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Why we’re slowly losing our marine world

 

As a Travel Writer, I’m lucky to visit far-flung places. I’ve explored my way through bustling cities, hiked along glaciers and been swimming in some of the world’s beautiful seas.

Sadly, it’s something I hear regularly from locals. ‘The reef has been bleached,’ they say with a shrug. ‘Hardly any life left.’
What does that even mean? I used to think. Where have the fish gone? How do corals several metres underwater become bleached? Does it matter? And then I’d forget. After all, how often do coral reefs pop up in everyday life?

Then, I became a diver.

Our precious underwater world

In Spring 2015, I took my PADI Advanced Scuba Dive certificate and a whole new world of exploration opened up to me. I realised there was so much beauty under the water and – as a scuba diver – it was possible to watch this world unfold.

You see, that’s what Scuba diving is about. Exploring our amazing seas, seeing marine life in their natural environment – without causing any disruption. When taking the PADI course, we learn how to keep positive buoyancy (to neither sink or rise in depth) so as not to accidently brush against live corals or the sandy bottom of the ocean. We move naturally in small currents (and avoid big ones) and never hold on to corals in passing. It’s all about observation, and it’s the most wonderful experience.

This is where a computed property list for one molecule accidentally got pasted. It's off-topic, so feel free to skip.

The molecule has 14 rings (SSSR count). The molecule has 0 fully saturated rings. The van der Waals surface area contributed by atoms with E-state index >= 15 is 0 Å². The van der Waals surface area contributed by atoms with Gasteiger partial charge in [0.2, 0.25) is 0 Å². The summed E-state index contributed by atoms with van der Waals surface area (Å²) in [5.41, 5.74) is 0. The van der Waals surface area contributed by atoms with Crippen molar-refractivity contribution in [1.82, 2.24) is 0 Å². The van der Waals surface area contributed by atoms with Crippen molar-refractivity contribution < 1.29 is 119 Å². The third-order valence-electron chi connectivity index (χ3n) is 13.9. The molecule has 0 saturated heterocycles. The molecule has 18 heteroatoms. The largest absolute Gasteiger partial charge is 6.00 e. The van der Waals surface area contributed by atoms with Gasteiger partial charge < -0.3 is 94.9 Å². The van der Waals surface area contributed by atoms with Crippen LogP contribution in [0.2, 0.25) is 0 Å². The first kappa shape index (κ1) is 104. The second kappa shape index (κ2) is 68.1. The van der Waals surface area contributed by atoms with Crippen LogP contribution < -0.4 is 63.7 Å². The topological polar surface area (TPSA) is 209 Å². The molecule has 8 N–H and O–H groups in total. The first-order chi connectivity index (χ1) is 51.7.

So what is a coral reef? It’s hard to believe, but the colourful coral structures that form reefs are actually invertebrate animals. They are known specifically as ‘hard’ corals and extract calcium carbonate from the salt water to create a tough exoskeleton for protection.

Each individual coral is called a polyp, and each newly formed polyp develops its hard exoskeleton on an existing parental structure. Basically, reefs grow one polyp at a time and can take centuries to become the beautiful features you see in photographs. Most corals survive thanks to a symbiotic relationship with algae called Zooxanthellae. The polyp gives the algae protection by allowing it to live inside the exoskeleton and take in carbon dioxide produced by the polyp. In turn, the algae produce food through photosynthesis for the polyp to consume. The Zooxanthellae also provides the beautiful bright colours you often see in corals.

The effects of climate change on coral reefs and marine creatures could impact livelihoods and tourism worldwideThe Great Barrier Reef is the biggest reef system in the world

You may have heard of the Great Barrier Reef in Queensland, Australia. At 1,800 miles long, it is the biggest reef system in the world. Along with many smaller reefs just like it, it’s home to everything from different species of coral and over 1,500 species of tropical fish – to giant clams, sea turtles, rays, dugongs and dolphins. The Great Barrier Reef is also a known breeding region for humpback whales.